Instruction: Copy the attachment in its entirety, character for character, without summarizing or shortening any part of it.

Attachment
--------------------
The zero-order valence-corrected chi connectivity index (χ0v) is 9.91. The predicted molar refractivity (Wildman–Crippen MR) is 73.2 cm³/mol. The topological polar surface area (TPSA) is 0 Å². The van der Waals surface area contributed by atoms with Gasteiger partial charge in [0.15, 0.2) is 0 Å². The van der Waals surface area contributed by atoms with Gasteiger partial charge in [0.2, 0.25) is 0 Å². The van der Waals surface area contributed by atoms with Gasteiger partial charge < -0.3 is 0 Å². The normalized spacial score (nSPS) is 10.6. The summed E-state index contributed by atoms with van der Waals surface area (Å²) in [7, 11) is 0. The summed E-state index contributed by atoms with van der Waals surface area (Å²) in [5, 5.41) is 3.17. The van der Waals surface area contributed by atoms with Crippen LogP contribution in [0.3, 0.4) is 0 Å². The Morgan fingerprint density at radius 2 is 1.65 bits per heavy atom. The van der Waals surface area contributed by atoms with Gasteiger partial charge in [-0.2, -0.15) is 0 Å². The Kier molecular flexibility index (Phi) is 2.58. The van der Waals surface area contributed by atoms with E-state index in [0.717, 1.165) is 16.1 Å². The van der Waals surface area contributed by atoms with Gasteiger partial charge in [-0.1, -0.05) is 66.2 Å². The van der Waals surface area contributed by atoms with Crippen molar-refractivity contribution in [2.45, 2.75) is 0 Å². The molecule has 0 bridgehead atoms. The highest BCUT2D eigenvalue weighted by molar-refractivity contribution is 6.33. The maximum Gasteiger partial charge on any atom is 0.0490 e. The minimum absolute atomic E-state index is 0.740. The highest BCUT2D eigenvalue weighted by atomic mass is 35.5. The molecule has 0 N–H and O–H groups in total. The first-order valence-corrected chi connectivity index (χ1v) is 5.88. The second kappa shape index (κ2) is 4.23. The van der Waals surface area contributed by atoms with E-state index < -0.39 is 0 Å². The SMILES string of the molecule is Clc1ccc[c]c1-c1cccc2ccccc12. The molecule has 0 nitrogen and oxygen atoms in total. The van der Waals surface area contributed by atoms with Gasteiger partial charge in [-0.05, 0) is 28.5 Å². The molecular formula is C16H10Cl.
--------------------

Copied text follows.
The zero-order valence-corrected chi connectivity index (χ0v) is 9.91. The predicted molar refractivity (Wildman–Crippen MR) is 73.2 cm³/mol. The topological polar surface area (TPSA) is 0 Å². The van der Waals surface area contributed by atoms with Gasteiger partial charge in [0.15, 0.2) is 0 Å². The van der Waals surface area contributed by atoms with Gasteiger partial charge in [0.2, 0.25) is 0 Å². The van der Waals surface area contributed by atoms with Gasteiger partial charge < -0.3 is 0 Å². The normalized spacial score (nSPS) is 10.6. The summed E-state index contributed by atoms with van der Waals surface area (Å²) in [7, 11) is 0. The summed E-state index contributed by atoms with van der Waals surface area (Å²) in [5, 5.41) is 3.17. The van der Waals surface area contributed by atoms with Crippen LogP contribution in [0.3, 0.4) is 0 Å². The Morgan fingerprint density at radius 2 is 1.65 bits per heavy atom. The van der Waals surface area contributed by atoms with Gasteiger partial charge in [-0.2, -0.15) is 0 Å². The Kier molecular flexibility index (Phi) is 2.58. The van der Waals surface area contributed by atoms with E-state index in [0.717, 1.165) is 16.1 Å². The van der Waals surface area contributed by atoms with Gasteiger partial charge in [-0.1, -0.05) is 66.2 Å². The van der Waals surface area contributed by atoms with Crippen molar-refractivity contribution in [2.45, 2.75) is 0 Å². The molecule has 0 bridgehead atoms. The highest BCUT2D eigenvalue weighted by molar-refractivity contribution is 6.33. The maximum Gasteiger partial charge on any atom is 0.0490 e. The minimum absolute atomic E-state index is 0.740. The highest BCUT2D eigenvalue weighted by atomic mass is 35.5. The molecule has 0 N–H and O–H groups in total. The first-order valence-corrected chi connectivity index (χ1v) is 5.88. The second kappa shape index (κ2) is 4.23. The van der Waals surface area contributed by atoms with E-state index < -0.39 is 0 Å². The SMILES string of the molecule is Clc1ccc[c]c1-c1cccc2ccccc12. The molecule has 0 nitrogen and oxygen atoms in total. The van der Waals surface area contributed by atoms with Gasteiger partial charge in [-0.05, 0) is 28.5 Å². The molecular formula is C16H10Cl.